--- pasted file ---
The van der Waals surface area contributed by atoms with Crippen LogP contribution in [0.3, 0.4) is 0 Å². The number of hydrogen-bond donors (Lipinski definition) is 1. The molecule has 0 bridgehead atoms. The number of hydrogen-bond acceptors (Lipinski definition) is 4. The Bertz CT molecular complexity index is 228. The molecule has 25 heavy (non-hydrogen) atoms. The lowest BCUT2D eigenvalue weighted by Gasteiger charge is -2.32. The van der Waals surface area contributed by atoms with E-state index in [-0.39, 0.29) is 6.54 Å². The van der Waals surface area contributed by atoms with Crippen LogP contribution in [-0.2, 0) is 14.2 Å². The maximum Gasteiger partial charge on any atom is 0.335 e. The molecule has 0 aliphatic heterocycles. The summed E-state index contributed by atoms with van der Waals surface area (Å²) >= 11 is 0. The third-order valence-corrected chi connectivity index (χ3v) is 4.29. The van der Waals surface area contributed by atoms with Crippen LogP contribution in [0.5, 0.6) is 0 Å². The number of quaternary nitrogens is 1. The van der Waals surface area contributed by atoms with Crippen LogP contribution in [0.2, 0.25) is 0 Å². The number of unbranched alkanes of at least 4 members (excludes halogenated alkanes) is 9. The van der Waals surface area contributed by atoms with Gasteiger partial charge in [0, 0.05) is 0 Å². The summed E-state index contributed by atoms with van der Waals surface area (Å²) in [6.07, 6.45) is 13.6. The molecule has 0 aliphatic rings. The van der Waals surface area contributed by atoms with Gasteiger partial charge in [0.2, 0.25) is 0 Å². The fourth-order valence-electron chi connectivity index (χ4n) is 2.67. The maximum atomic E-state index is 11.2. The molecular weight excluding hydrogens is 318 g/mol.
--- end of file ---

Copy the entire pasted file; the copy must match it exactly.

The van der Waals surface area contributed by atoms with Crippen LogP contribution in [0.3, 0.4) is 0 Å². The number of hydrogen-bond donors (Lipinski definition) is 1. The molecule has 0 bridgehead atoms. The number of hydrogen-bond acceptors (Lipinski definition) is 4. The Bertz CT molecular complexity index is 228. The molecule has 25 heavy (non-hydrogen) atoms. The lowest BCUT2D eigenvalue weighted by Gasteiger charge is -2.32. The van der Waals surface area contributed by atoms with E-state index in [-0.39, 0.29) is 6.54 Å². The van der Waals surface area contributed by atoms with Crippen LogP contribution in [-0.2, 0) is 14.2 Å². The maximum Gasteiger partial charge on any atom is 0.335 e. The molecule has 0 aliphatic heterocycles. The summed E-state index contributed by atoms with van der Waals surface area (Å²) >= 11 is 0. The third-order valence-corrected chi connectivity index (χ3v) is 4.29. The van der Waals surface area contributed by atoms with Crippen LogP contribution in [0.5, 0.6) is 0 Å². The number of quaternary nitrogens is 1. The van der Waals surface area contributed by atoms with Crippen LogP contribution in [0.2, 0.25) is 0 Å². The number of unbranched alkanes of at least 4 members (excludes halogenated alkanes) is 9. The van der Waals surface area contributed by atoms with Gasteiger partial charge in [0, 0.05) is 0 Å². The summed E-state index contributed by atoms with van der Waals surface area (Å²) in [6.07, 6.45) is 13.6. The molecule has 0 aliphatic rings. The van der Waals surface area contributed by atoms with Gasteiger partial charge in [0.2, 0.25) is 0 Å². The fourth-order valence-electron chi connectivity index (χ4n) is 2.67. The maximum atomic E-state index is 11.2. The molecular weight excluding hydrogens is 318 g/mol.